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Using coloured line work proved to be the most time-consuming part of the animation. For Aleph, it wasn't much of an issue since the nature of his animation meant there weren't too many unique drawings. For Clara however, it meant breaking up the lines around every specific colour fill (skin, hair, scarf, etc.) and then filling those lines with the correct line colour; and doing that for every single drawing of her. I don't regret doing it because I love the look of coloured line work, but it was enough to make me decide against it for whatever my next personal animation will be.

I would say I'm most proud of finishing the short. I've always had a bad habit of starting personal projects with a lot of ambition that end up going nowhere. That, and there are a couple shots I laid out as a deliberate challenge to myself.

When Clara first walks up to Aleph, you see her reflection in his eyes. The moment I got the idea for that shot, I knew I had to do it, but expected it to be complicated to put together. Honestly, that one really wasn't that bad in the end.
The shot of Clara setting up a new TV, on the other hand, was probably the most difficult to animate. I feel like it looks deceptively simple, but there were a lot of layering challenges to work with (her arms and the TV having to go behind and in front of the table in the foreground for example).'

Who was involved in the creation of Warmth?

'Visually, Warmth was basically a solo effort; I wrote the plot, drew the storyboards, painted the backgrounds and animated the characters and effects; but I did have help and support from friends. My friend and roommate Grant, as alluded to earlier, helped me put the story together with the idea of the junkyard setting. He also assisted in updating some of the backgrounds (adding a little more scrap and junk).

Another friend, Rachel, was consistently supportive while I was regularly showing progress updates to her. She also named her daughter “Claira” after I suggested the name (albeit spelled differently) based on the character in the short.

My on-going employment at Atomic Cartoons was also extremely helpful. The experience they've given me has improved the quality of my animation and my proficiency with software like Toon Boom Harmony dramatically.

What part does music play in it?

'While I believe that good animation can sell its mood with or without sound, music is a great tool to emphasize that intended mood. A good balance of music and silence is important too. I'm not a fan of wall-to-wall music placement that some shows use and made a conscious choice early on not to do that with Warmth.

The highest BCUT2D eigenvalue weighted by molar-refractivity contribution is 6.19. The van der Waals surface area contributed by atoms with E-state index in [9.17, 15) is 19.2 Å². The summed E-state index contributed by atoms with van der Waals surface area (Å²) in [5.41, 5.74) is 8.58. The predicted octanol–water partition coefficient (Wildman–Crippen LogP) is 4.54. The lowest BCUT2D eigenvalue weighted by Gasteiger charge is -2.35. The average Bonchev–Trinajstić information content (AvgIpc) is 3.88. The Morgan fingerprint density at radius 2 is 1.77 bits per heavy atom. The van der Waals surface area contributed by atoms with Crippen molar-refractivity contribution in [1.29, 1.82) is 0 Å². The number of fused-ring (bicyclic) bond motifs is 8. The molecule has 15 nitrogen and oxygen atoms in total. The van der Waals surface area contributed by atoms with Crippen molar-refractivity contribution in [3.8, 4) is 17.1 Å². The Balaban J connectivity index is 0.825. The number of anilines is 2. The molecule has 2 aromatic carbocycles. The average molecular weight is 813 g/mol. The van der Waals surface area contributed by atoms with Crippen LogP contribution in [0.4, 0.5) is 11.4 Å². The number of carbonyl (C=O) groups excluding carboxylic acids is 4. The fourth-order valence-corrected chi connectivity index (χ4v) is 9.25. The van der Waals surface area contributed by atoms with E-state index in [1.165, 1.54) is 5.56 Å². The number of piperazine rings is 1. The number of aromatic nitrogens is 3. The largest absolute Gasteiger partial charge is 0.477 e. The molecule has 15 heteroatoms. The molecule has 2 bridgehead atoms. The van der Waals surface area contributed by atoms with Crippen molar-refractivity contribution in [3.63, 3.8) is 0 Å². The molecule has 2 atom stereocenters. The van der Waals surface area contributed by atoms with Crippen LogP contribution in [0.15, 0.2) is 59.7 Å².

The nice thing about a fully produced piece of media is that each element can compliment the others and elevate them; for instance, good music can often carry an otherwise weak scene. Pacing is something I agonized over throughout the production, often extending or shortening scenes, even by a factor of 3 or 4 frames sometimes. The final timing still had some bits I was unsure of, but your music pulled them together really well.

So the music's role in Warmth was to highlight the moods of the scenes whilst also helping along some of the moments that were maybe a bit weaker on my part.'

Why did you decide to work with me and how was that whole process for you? What do you think of the music now?

'When doing any kind of self-funded production, it's incredibly tempting to use as many free resources as you can to keep the cost down. While I didn't have too many qualms with using public domain sound effects, music was a different matter. The name Kevin Macleod springs to mind as probably the most popular source for free background music. His music is great, but it presents a problem if you want your material to stand out: Everyone uses it.

I watch a lot of YouTube content, and I've noticed a lot of different content producers using the same music. A friend of mine even described the phenomenon as, “the sound of having no audio budget.”

And because I really wanted Warmth to have an individual identity, I decided it needed to have an original (or at the very least, less ever-present) soundtrack. So I began searching for a composer to commission.

I encountered a couple of dead ends along the way, but a Google search did eventually lead me to your website. I listened to a number of the tracks you have available and was impressed by the range I was hearing. While the music on the site is great, I had trouble envisioning the tracks I was listening to as music to use in Warmth, so I opted to contact you directly.
Working with you was fantastic. You composed the soundtrack much faster than I expected and I only ever felt the need to call for a couple minor changes.

I'm quite satisfied with the music too. All the right moods were hit. The “Saving Clara” theme even gets me involuntarily clenching my teeth with worry during the final scene.  Exactly the feeling I want the audience to experience.'

Let's take a look at your wonderful creation Warmth...

What are your plans for the short animation?

In my final year of college, I attended the Ottawa International Animation Festival (OIAF), which features several screenings of independent animated shorts. I would really like it if Warmth could be included in one of those screenings, so I'll absolutely be making an effort for that to happen. I'll be looking into other festivals as well.

I'd also like to spread it around online. I'll likely be dropping in on a number of animation communities across Facebook, Reddit, etc. to share the YouTube link.


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About the authorNinichi is a UK-based freelance music composer. She has composed the soundtracks to various games, films, shows and more. Contact her: to commission music for your project now.

Follow her @ninichimusic